‘Irreparable’ Damage: Easter Island Statues Charred In Forest Fire — Arson Suspected

Aforest fire that ripped through part of Easter Island has charred some of its iconic carved stone figures, known as moai, according to Chilean authorities.

The world’s most remote inhabited island lies 2,175 miles off the western coast of Chile and is for many travelers a bucket-list destination. The marquee attraction is the roughly 900 oversized head-and-torso statues carved from hardened volcanic ash.

The maoi stand between six and 65 feet tall and were erected between the 10th and 16th centuries by a colony of Eastern Polynesian settlers who “created an unrivaled landscape that continues to fascinate people throughout the world,” according to UNESCO.

A blaze started Monday and swept through 100 hectares (247 acres) of the Rapa Nui National Park, which covers approximately 40% of the island.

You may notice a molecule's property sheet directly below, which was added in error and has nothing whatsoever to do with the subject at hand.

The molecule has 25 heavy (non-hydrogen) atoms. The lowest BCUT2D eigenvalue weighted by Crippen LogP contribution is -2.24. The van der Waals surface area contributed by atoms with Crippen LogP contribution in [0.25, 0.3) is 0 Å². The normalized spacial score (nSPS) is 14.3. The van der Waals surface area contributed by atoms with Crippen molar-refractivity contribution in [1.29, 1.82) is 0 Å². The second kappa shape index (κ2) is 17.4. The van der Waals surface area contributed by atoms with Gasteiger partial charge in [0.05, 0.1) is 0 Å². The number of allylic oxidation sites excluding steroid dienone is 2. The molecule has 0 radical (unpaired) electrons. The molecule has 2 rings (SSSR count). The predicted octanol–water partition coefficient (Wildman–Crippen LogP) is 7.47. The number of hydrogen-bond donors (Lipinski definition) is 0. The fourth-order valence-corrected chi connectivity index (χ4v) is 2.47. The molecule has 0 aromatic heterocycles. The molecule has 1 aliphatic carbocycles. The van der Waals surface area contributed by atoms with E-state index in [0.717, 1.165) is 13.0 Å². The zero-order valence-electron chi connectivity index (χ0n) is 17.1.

The damage to some of the giant head statues is “irreparable and with consequences beyond what your eyes can see,” Ariki Tepano, director of the administration and maintenance of the park, said on social media.

In an interview with Chilean radio broadcaster Pauta, the mayor of Easter Island, Pedro Edmunds Paoa, said he believed the fire was “not an accident” and that “all the fires on Rapa Nui are caused by human beings.” Paoa criticized the Chilean government for not allocating adequate resources to protect the site. “There is no money to prevent fires on Easter Island in the more than 32 thousand archaeological sites. To prevent fire, we need to have guards permanently at the sites,” he said.

The fire impacted the archaeological area around the Rano Raraku volcano, a UNESCO world heritage site, where several hundred maoi are located, as well as the quarry where the volcanic stone was extracted. The site also contains more than 300 ceremonial platforms and thousands of structures related to agriculture, funeral rites, housing and production, according to UNESCO.

The fire comes just two months after Easter Island was reopened to tourists, after a two-year closure due to Covid-19.

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